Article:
Stephanie Patton • Derry Member

When Sue George asked me to write this week’s long read, admittedly I struggled to find a topic. So many things have happened over the last two-three years in the world and my own little corner of it that it’s hard for me to quiet my brain long enough to write anything more than a scientific manuscript or a standard operating procedure.
I decided to focus on a topic that has been important to me for years: disability and inclusion.

My exposure to disability and inclusion started early — my dad was diagnosed with multiple sclerosis years before I was born.  Although the 1970s were a wonderful time for music, movies, and lack of “helicopter parenting,” unfortunately, science was not able to provide many treatment regimens for MS and there wasn’t a lot of consideration of access to public places, including the church I grew up in, which was built in the 1960s. As the 70s progressed, so did my father’s illness. His need for mobility accommodations — first a cane, then a manual wheelchair and eventually, many years later, an electric wheelchair — were a part of his everyday reality. 

Church was very important to my parents. To get into my parent’s church, you either had to go up or down. There were two entrances plus a few egress exits from the basement, all with at least five steps each. The ADA was not a thing yet and “Universal Design” wasn’t either, at least in our small church, so the church had no elevators or ramps. Church dinners, for the most part, took place in the fellowship hall, which like many churches of that era, was in the basement. As you’d imagine, at a certain point, and after more than a few close calls regarding safety, the church decided to install a ramp at one of the entrances, and years later, they installed an elevator so that my dad (and only my dad at that time) could access the first floor classrooms and fellowship hall like all the other congregants. Those decisions, made in the 70s and early 80s, were certainly ahead of their time, but have come to be important in that church as the congregation has continued to age and they have an increased need for accessibility accommodations.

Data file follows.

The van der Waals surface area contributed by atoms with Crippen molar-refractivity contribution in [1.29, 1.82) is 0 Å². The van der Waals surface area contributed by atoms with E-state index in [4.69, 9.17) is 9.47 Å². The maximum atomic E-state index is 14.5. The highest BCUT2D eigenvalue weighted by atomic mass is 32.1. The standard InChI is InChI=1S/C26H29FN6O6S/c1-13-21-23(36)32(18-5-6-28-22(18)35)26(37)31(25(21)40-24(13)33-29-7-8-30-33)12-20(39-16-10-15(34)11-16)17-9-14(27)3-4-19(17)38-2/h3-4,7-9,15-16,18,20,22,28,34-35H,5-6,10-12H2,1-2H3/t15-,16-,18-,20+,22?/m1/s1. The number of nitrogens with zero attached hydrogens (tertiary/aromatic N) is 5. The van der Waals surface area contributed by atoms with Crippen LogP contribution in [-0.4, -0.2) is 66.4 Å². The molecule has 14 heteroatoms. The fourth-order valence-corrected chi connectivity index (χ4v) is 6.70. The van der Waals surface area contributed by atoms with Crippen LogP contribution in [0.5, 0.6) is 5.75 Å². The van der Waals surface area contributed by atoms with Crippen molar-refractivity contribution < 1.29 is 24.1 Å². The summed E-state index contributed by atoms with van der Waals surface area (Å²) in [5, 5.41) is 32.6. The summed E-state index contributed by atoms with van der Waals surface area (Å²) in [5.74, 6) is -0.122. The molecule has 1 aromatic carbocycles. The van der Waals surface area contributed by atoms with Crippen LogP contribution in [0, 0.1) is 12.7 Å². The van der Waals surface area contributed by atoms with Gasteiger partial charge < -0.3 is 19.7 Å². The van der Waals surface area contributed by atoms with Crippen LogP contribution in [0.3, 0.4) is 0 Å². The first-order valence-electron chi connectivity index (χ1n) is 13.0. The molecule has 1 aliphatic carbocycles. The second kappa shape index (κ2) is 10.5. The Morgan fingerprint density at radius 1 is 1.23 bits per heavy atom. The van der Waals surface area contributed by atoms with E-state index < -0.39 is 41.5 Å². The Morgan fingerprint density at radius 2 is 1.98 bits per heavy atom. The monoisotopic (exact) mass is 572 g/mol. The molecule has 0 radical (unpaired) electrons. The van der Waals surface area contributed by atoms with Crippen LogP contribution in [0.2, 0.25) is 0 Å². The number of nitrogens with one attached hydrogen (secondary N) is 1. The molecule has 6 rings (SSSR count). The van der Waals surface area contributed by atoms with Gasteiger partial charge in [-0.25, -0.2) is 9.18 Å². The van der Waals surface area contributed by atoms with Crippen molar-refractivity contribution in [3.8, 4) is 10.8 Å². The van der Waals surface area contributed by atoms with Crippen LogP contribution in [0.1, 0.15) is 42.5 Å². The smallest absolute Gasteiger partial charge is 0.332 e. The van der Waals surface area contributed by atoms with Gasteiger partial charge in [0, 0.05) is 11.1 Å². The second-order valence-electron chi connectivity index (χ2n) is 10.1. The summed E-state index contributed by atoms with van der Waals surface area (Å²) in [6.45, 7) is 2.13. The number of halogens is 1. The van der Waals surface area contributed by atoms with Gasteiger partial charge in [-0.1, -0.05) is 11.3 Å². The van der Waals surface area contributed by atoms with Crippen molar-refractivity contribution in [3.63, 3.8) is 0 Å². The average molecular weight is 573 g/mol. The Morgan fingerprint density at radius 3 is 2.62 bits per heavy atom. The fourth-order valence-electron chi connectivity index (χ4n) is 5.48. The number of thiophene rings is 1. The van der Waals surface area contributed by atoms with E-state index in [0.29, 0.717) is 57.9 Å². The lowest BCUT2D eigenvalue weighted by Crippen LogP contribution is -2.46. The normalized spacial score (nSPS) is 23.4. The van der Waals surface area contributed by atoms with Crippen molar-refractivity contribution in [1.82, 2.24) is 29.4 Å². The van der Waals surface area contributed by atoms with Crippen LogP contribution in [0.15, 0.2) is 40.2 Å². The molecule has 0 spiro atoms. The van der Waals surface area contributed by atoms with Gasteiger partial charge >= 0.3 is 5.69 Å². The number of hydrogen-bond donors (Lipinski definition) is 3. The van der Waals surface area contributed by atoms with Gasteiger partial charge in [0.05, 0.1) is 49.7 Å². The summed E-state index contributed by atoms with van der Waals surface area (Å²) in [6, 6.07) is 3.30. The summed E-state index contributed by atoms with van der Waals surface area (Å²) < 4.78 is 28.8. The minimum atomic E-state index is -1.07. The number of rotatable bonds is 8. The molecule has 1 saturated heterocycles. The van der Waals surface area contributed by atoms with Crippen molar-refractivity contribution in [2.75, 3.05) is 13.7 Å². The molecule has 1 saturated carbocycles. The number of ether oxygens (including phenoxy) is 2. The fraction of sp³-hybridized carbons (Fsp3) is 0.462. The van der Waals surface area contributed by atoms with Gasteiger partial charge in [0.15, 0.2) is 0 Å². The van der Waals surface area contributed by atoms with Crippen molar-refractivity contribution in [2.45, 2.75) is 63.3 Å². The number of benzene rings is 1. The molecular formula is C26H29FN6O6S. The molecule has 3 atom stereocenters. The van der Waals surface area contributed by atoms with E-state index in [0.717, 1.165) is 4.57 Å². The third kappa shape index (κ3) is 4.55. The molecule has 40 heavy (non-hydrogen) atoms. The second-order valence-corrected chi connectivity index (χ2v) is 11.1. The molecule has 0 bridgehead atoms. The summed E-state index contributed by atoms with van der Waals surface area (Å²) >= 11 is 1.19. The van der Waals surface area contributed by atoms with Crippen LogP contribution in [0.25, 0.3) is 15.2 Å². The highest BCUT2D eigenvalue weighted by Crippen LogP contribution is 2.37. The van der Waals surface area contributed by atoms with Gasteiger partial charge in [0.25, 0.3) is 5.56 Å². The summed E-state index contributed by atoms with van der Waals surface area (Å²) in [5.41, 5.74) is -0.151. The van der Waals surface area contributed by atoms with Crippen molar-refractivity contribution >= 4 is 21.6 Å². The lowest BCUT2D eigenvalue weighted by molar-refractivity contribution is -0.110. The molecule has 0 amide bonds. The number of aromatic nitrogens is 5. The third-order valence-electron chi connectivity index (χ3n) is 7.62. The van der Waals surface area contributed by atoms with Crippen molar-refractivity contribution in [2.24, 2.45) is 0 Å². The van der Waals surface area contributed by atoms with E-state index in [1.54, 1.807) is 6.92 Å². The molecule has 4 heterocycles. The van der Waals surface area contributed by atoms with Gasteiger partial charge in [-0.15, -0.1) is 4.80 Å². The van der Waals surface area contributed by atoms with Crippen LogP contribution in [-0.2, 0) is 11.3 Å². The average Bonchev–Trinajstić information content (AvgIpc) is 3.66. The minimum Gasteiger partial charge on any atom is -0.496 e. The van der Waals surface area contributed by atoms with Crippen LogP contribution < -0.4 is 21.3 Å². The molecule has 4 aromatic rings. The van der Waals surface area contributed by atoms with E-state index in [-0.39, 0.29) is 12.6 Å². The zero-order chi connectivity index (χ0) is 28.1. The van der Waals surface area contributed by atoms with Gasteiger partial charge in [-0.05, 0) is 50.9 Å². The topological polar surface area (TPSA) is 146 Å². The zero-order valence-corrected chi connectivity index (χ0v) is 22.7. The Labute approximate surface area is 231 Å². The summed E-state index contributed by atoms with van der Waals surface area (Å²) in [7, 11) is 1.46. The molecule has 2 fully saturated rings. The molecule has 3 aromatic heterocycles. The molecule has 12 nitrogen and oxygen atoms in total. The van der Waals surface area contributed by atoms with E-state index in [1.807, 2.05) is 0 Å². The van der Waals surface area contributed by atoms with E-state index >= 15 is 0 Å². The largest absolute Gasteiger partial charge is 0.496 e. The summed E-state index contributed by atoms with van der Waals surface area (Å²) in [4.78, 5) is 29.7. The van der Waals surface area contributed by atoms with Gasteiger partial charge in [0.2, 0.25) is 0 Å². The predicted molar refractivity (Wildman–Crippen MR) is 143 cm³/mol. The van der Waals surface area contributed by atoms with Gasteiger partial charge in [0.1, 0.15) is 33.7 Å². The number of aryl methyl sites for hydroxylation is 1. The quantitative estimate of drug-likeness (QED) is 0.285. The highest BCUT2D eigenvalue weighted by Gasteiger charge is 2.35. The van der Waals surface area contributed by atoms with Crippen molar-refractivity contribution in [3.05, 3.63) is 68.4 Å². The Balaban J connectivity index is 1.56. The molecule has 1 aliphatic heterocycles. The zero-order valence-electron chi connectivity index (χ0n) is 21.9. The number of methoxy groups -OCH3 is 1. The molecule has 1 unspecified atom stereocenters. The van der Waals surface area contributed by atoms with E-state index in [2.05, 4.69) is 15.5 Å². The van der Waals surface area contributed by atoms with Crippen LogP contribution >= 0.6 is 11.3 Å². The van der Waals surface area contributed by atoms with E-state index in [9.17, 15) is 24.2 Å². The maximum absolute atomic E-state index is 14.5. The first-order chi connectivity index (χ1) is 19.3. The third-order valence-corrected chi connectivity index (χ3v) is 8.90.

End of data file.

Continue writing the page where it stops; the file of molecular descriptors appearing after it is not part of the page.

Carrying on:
Fast forward to 2006. Wally and I found our own church home and Kate, our older daughter, was being baptized. It was so wonderful that my dad was able to join us in the church and sanctuary without issues in his very large, reclining electric wheelchair and that there were pew cutouts so that he was able to sit with our family for that service. Little did we realize at the time that we, as a family, would go on to experience a whole other world of disabilities – invisible disabilities. Invisible disabilities are defined as physical, mental or neurological conditions that are not (easily) visible from the outside, and yet can limit or challenge a person’s movements, senses, or activities.  A lack of an obvious disability can easily lead to misunderstandings, false perceptions and judgment. Our experiences with invisible disabilities in our family have been a learning experience for us and those around us. As the years have progressed, we have made connections at Derry that are invaluable. We have found people who embrace the commitment we all make when a child is baptized to support, care for, and nurture those we present or who present themselves to God.

Just before the pandemic, I became involved in Derry’s Diversity and Inclusion subcommittee that has focused on identifying and providing accommodations that allow many kids and adults to continue to worship and participate in programming held here at Derry.  We’ve been able to provide education for the staff of Derry Discovery Days regarding diversity and inclusion, as well as specifically provide individualized support so that members and visitors in our congregation can participate in Terrific Tuesday, church school, and youth activities. 

If you are interested in learning more about Derry’s Diversity and Inclusion Subcommittee, please feel free to contact me or Kristy Elliott. Just like in my dad’s case, accommodations and inclusion will certainly help others beyond those you see and help today.